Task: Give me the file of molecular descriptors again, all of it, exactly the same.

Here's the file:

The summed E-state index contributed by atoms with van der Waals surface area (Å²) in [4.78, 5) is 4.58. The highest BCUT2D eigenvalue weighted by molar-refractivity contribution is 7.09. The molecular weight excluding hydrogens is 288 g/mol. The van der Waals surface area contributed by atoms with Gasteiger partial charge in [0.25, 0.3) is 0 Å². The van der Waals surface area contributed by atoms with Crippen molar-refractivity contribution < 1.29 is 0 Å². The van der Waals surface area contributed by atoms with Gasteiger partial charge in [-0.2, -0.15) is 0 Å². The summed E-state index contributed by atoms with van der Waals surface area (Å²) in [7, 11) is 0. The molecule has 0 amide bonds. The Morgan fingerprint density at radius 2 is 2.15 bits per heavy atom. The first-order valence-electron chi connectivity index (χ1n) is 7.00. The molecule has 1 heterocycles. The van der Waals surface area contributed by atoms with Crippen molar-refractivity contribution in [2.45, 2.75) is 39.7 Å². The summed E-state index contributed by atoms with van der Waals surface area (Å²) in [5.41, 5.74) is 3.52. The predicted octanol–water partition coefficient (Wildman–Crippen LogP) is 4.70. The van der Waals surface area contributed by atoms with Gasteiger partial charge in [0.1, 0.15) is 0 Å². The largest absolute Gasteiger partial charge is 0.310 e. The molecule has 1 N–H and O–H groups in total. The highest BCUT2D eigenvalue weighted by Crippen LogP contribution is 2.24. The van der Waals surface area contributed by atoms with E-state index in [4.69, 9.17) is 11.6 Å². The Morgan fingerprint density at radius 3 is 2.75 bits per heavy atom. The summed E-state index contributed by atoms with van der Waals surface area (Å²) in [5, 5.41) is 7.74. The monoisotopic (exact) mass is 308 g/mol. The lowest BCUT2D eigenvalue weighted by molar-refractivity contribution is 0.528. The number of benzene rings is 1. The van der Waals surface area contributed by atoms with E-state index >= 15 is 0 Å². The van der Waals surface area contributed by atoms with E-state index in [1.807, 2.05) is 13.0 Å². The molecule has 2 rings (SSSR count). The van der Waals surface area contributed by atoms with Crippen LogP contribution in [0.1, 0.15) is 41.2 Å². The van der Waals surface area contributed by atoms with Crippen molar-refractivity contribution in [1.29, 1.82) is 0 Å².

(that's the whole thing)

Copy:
The summed E-state index contributed by atoms with van der Waals surface area (Å²) in [4.78, 5) is 4.58. The highest BCUT2D eigenvalue weighted by molar-refractivity contribution is 7.09. The molecular weight excluding hydrogens is 288 g/mol. The van der Waals surface area contributed by atoms with Gasteiger partial charge in [0.25, 0.3) is 0 Å². The van der Waals surface area contributed by atoms with Crippen molar-refractivity contribution < 1.29 is 0 Å². The van der Waals surface area contributed by atoms with Gasteiger partial charge in [-0.2, -0.15) is 0 Å². The summed E-state index contributed by atoms with van der Waals surface area (Å²) in [7, 11) is 0. The molecule has 0 amide bonds. The Morgan fingerprint density at radius 2 is 2.15 bits per heavy atom. The first-order valence-electron chi connectivity index (χ1n) is 7.00. The molecule has 1 heterocycles. The van der Waals surface area contributed by atoms with Crippen molar-refractivity contribution in [2.45, 2.75) is 39.7 Å². The summed E-state index contributed by atoms with van der Waals surface area (Å²) in [5.41, 5.74) is 3.52. The predicted octanol–water partition coefficient (Wildman–Crippen LogP) is 4.70. The van der Waals surface area contributed by atoms with Gasteiger partial charge in [0.1, 0.15) is 0 Å². The largest absolute Gasteiger partial charge is 0.310 e. The molecule has 1 N–H and O–H groups in total. The highest BCUT2D eigenvalue weighted by Crippen LogP contribution is 2.24. The van der Waals surface area contributed by atoms with E-state index in [4.69, 9.17) is 11.6 Å². The Morgan fingerprint density at radius 3 is 2.75 bits per heavy atom. The summed E-state index contributed by atoms with van der Waals surface area (Å²) in [5, 5.41) is 7.74. The monoisotopic (exact) mass is 308 g/mol. The lowest BCUT2D eigenvalue weighted by molar-refractivity contribution is 0.528. The number of benzene rings is 1. The van der Waals surface area contributed by atoms with E-state index >= 15 is 0 Å². The van der Waals surface area contributed by atoms with E-state index in [1.807, 2.05) is 13.0 Å². The molecule has 2 rings (SSSR count). The van der Waals surface area contributed by atoms with Crippen LogP contribution in [0.1, 0.15) is 41.2 Å². The van der Waals surface area contributed by atoms with Crippen molar-refractivity contribution in [1.29, 1.82) is 0 Å².